¶5 Defendant contended that since plaintiff had a living undivorced husband, he and plaintiff were not capable of entering into the marriage relation. Plaintiff is relying on section 1668, O. S. 1931, to defeat the alleged marriage of plaintiff and Wilson Davis on the ground that plaintiff was only 14 years of age at that time, and was, under the statute, prohibited from entering into the marriage relation.
¶6 The trial court evidently took that view of the case, but in light of the holding of this court in the case of Hughes v. Kano, 68 Okla. 203, 173 P. 447, it appears that the lower court was wrong. In Hughes v. Kano Case Jonas Kano, a Creek Indian boy 16 or 17 years of age married a Creek Indian girl by the name of Susan Billy.
¶7 It was argued in that case that since Kano was within the age prohibited by statute from contracting marriage, there could be no marriage. The court in that case cited and adhered to the rule laid down in the case of Hunt v. Hunt, 23 Okla. 490, 100 P. 541, wherein it was held that, while the marriage was prohibited and illegal, it was voidable only and not void.
¶8 The testimony in this case is sufficient to show a valid common-law marriage between the parties, unless said parties were incapable of entering into the marriage contract by reason of Linda Puntka having a living undivorced husband.
¶9 It is a sound rule of law that a marriage, when shown to exist, is presumed to be legal, and the burden is on the party attacking it to prove otherwise, but, as stated by Justice Cochran in the case of Madison v. Steckleberg, 101 Okla. 237, 224 P. 961:
"The effect of this presumption is to place the burden of proof upon the opposite side to introduce some evidence in regard to the fact of the removal of the obstacle. When there is competent evidence introduced tending to prove that the obstacle had not been removed, the presumption disappears, and it then becomes necessary for the court or jury to determine the question in accordance with the facts and reasonable inferences to be drawn therefrom. * * * When evidence has been introduced tending to prove that neither party to the first marriage has obtained a divorce, the presumption entirely disappears, and it is then necessary for the party in whose favor the presumption was indulged to meet the facts offered in evidence by other facts."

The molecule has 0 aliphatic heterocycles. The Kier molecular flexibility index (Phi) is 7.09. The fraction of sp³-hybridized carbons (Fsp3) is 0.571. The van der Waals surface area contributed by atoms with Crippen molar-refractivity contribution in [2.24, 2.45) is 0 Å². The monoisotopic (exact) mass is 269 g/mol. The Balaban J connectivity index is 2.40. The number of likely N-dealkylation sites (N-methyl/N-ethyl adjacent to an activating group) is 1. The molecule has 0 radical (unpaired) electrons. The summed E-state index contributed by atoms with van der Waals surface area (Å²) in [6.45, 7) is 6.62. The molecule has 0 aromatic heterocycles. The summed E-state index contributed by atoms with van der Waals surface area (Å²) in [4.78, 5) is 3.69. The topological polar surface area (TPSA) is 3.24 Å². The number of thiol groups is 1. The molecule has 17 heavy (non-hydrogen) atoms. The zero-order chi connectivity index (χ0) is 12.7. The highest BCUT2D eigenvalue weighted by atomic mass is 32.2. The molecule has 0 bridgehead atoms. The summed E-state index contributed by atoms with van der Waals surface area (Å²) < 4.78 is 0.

¶10 In the instant case a divorce could have been obtained by either party only in accordance with the laws of the state of Oklahoma, and as both parties lived in this state, there would have to be actual service of summons issued in the case or a waiver. Certainly plaintiff would have known it if she had been sued by Wilson Davis, and she testified that she had never sued him.
¶11 The defendant introduced sufficient evidence to establish that no divorce had ever been granted plaintiff and Wilson Davis, in the absence of other proof, and thereby placed the burden of proof on plaintiff to prove that a divorce had actually been granted.
¶12 In view of the above holding, we deem it unnecessary to pass upon the other assignments of error.
¶13 The judgment of the lower court is reversed and the case remanded for a new trial so that plaintiff may establish a divorce between her and Wilson, if such be the case.
¶14 The Supreme Court acknowledges the aid of Attorneys Ross Rutherford, W. C. Austin, and Waldo T. Oden in the preparation of this opinion. These attorneys constituted an advisory committee selected by the State Bar, appointed by the Judicial Council, and approved by the Supreme Court. After the analysis of law and facts was prepared by Mr. Rutherford and approved by Mr. Austin and Mr. Oden, the cause was assigned to a Justice of this court for examination and report to the court. Thereafter, upon consideration by a majority of the court, this opinion was adopted.